Highlights of Congress' battle over the partial government shutdown and expiring federal borrowing authority:
Sept. 20: Republican-run House ignores White House veto threat, votes to keep government open through Dec. 15 but only if President Barack Obama agrees to halt money for his 2010 health care law.
Sept. 24-25: Tea party Sen. Ted Cruz, R-Texas, and other conservatives speak on Senate floor for more than 21 consecutive hours about using shutdown bill to weaken health care law.
Sept. 27: Democratic-led Senate removes House-approved provision defunding health care law, sends bill keeping agencies open through Nov. 15 back to House.
Sept. 29: House shifts demands on health care law, votes to delay implementation for a year and repeal tax on medical devices. Separately, House votes to pay troops in case of shutdown. Senate approves bill next day, Obama signs it into law.
Sept. 30: Senate rejects latest House provisions curbing health care law. House reworks shutdown bill again, delaying for a year health care law requirement that individuals buy health insurance and requiring members of Congress and staff to pay full expense of health insurance, without government paying part of costs. Senate kills latest House health care provisions.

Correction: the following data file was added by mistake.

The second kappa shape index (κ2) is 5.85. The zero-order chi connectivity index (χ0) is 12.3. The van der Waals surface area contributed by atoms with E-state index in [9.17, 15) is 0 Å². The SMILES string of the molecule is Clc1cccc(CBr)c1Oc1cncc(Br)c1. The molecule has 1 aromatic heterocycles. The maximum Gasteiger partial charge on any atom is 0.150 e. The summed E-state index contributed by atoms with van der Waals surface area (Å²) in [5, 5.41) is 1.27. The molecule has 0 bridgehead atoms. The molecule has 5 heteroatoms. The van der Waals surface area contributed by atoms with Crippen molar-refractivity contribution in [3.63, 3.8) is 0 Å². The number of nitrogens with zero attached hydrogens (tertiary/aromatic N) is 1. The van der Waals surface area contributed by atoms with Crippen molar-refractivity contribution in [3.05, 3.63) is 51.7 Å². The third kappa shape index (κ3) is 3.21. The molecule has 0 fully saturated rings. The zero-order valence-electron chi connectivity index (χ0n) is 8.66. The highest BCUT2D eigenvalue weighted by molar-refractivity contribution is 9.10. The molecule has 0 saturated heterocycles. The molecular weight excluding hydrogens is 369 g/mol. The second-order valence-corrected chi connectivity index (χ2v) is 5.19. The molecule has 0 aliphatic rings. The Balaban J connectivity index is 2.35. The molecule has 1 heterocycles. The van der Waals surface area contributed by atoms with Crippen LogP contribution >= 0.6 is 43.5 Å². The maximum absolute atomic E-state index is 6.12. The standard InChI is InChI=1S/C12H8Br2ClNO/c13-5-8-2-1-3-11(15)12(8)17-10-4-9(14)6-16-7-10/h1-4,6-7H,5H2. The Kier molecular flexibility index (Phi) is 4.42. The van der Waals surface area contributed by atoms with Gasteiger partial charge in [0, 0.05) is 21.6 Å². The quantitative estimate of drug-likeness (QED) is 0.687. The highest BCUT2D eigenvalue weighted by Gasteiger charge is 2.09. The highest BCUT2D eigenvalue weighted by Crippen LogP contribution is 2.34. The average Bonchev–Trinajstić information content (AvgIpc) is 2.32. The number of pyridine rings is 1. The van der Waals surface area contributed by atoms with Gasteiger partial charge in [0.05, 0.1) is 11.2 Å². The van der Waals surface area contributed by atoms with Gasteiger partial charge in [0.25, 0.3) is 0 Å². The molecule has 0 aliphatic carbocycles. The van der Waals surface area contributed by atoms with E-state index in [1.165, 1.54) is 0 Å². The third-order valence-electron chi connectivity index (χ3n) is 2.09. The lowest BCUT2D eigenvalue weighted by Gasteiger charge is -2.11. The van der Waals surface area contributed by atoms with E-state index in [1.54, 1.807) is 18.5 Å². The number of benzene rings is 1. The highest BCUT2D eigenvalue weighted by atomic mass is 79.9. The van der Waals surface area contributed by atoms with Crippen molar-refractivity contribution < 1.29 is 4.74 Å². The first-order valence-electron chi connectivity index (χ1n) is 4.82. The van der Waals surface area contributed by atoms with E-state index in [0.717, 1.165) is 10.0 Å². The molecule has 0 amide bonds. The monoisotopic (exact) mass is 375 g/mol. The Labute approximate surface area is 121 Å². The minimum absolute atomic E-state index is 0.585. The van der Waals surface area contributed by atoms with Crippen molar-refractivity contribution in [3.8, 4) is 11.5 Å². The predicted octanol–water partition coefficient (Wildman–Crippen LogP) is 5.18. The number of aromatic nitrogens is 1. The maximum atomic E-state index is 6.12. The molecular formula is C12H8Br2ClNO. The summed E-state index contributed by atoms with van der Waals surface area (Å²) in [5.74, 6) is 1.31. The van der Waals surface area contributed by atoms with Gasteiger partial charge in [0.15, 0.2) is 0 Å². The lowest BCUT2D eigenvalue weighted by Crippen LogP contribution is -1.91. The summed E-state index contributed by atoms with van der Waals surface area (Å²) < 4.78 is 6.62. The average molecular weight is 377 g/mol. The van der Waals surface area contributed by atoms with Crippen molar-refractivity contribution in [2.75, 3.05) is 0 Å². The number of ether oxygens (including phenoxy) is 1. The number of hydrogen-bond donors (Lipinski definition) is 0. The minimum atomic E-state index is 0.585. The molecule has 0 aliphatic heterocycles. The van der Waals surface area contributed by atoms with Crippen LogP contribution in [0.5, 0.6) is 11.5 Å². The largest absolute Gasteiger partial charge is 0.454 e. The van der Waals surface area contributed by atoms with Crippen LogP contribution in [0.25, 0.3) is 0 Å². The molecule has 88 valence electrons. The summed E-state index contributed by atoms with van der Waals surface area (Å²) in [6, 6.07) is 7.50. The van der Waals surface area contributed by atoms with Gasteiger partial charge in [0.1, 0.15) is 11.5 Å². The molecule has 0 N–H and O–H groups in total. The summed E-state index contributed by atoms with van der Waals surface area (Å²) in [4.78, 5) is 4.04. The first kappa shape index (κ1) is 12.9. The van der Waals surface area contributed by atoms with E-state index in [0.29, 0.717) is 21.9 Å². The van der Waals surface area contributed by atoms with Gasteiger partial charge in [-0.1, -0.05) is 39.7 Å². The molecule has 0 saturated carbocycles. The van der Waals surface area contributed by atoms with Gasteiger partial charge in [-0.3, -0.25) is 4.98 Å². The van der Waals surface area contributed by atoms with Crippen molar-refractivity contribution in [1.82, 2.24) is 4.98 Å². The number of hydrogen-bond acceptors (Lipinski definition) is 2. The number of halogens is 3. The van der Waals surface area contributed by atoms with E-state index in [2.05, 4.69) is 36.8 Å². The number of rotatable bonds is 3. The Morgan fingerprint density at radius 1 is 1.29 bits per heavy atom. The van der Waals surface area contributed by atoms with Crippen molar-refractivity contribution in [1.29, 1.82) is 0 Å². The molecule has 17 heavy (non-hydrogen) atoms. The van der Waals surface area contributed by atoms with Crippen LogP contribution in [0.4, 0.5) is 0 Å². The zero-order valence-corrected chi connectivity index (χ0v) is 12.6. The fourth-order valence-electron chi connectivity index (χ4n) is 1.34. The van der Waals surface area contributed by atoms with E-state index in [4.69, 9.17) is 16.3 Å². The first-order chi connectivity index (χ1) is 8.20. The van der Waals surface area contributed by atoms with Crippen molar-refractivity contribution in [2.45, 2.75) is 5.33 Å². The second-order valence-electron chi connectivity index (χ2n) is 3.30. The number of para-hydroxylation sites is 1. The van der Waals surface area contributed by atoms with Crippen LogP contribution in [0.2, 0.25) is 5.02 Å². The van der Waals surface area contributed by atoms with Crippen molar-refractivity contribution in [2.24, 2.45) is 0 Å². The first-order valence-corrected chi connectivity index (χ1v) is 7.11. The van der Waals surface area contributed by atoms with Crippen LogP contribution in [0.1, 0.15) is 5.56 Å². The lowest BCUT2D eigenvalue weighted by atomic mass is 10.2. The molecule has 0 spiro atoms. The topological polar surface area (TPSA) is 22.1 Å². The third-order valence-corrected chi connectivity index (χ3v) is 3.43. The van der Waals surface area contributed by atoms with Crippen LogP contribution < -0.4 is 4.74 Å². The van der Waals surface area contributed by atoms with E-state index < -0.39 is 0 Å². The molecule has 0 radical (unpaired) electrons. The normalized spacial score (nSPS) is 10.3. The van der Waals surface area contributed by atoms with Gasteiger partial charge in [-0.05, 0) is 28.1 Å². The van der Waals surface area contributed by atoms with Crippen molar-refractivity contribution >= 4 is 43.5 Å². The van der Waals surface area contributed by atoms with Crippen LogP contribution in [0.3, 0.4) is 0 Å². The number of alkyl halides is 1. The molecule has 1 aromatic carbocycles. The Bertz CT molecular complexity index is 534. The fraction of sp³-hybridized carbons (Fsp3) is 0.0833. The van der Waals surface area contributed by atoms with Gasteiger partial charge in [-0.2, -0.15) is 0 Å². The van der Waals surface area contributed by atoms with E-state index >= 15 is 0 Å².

Oct. 1: Government's new fiscal year begins, partial federal shutdown starts, around 800,000 workers furloughed.
Oct. 2: House approves first of more than a dozen bills restarting popular programs, reopening national parks and National Institutes of Health medical research. Over the next two weeks, Democrats mostly vote "no," saying entire government must reopen, and Senate ignores the measures. Obama meets with congressional leaders at White House, no progress reported.